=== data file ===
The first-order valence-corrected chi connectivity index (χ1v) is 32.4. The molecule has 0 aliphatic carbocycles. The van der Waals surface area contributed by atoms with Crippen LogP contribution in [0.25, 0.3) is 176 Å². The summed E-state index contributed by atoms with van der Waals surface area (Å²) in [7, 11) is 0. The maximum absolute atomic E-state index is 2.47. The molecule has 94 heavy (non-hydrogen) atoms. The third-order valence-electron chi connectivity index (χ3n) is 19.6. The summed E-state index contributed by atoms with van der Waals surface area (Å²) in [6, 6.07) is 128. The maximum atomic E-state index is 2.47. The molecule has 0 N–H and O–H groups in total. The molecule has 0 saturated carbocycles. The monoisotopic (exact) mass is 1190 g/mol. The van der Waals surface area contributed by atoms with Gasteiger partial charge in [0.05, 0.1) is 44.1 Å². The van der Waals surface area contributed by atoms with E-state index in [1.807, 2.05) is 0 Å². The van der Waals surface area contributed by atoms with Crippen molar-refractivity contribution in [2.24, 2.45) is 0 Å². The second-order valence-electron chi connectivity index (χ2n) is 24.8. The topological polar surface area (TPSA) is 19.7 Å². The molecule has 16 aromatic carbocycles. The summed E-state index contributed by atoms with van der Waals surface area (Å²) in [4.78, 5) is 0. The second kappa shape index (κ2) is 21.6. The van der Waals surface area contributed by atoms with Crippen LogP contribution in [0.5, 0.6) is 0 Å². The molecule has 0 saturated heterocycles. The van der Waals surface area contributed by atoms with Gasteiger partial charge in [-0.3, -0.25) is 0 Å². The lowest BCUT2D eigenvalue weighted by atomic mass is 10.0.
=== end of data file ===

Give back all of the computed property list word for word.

The first-order valence-corrected chi connectivity index (χ1v) is 32.4. The molecule has 0 aliphatic carbocycles. The van der Waals surface area contributed by atoms with Crippen LogP contribution in [0.25, 0.3) is 176 Å². The summed E-state index contributed by atoms with van der Waals surface area (Å²) in [7, 11) is 0. The maximum absolute atomic E-state index is 2.47. The molecule has 94 heavy (non-hydrogen) atoms. The third-order valence-electron chi connectivity index (χ3n) is 19.6. The summed E-state index contributed by atoms with van der Waals surface area (Å²) in [6, 6.07) is 128. The maximum atomic E-state index is 2.47. The molecule has 0 N–H and O–H groups in total. The molecule has 0 saturated carbocycles. The monoisotopic (exact) mass is 1190 g/mol. The van der Waals surface area contributed by atoms with Gasteiger partial charge in [0.05, 0.1) is 44.1 Å². The van der Waals surface area contributed by atoms with E-state index in [1.807, 2.05) is 0 Å². The van der Waals surface area contributed by atoms with Crippen molar-refractivity contribution in [2.24, 2.45) is 0 Å². The second-order valence-electron chi connectivity index (χ2n) is 24.8. The topological polar surface area (TPSA) is 19.7 Å². The molecule has 16 aromatic carbocycles. The summed E-state index contributed by atoms with van der Waals surface area (Å²) in [4.78, 5) is 0. The second kappa shape index (κ2) is 21.6. The van der Waals surface area contributed by atoms with Crippen LogP contribution in [0.5, 0.6) is 0 Å². The molecule has 0 saturated heterocycles. The van der Waals surface area contributed by atoms with Gasteiger partial charge in [-0.3, -0.25) is 0 Å². The lowest BCUT2D eigenvalue weighted by atomic mass is 10.0.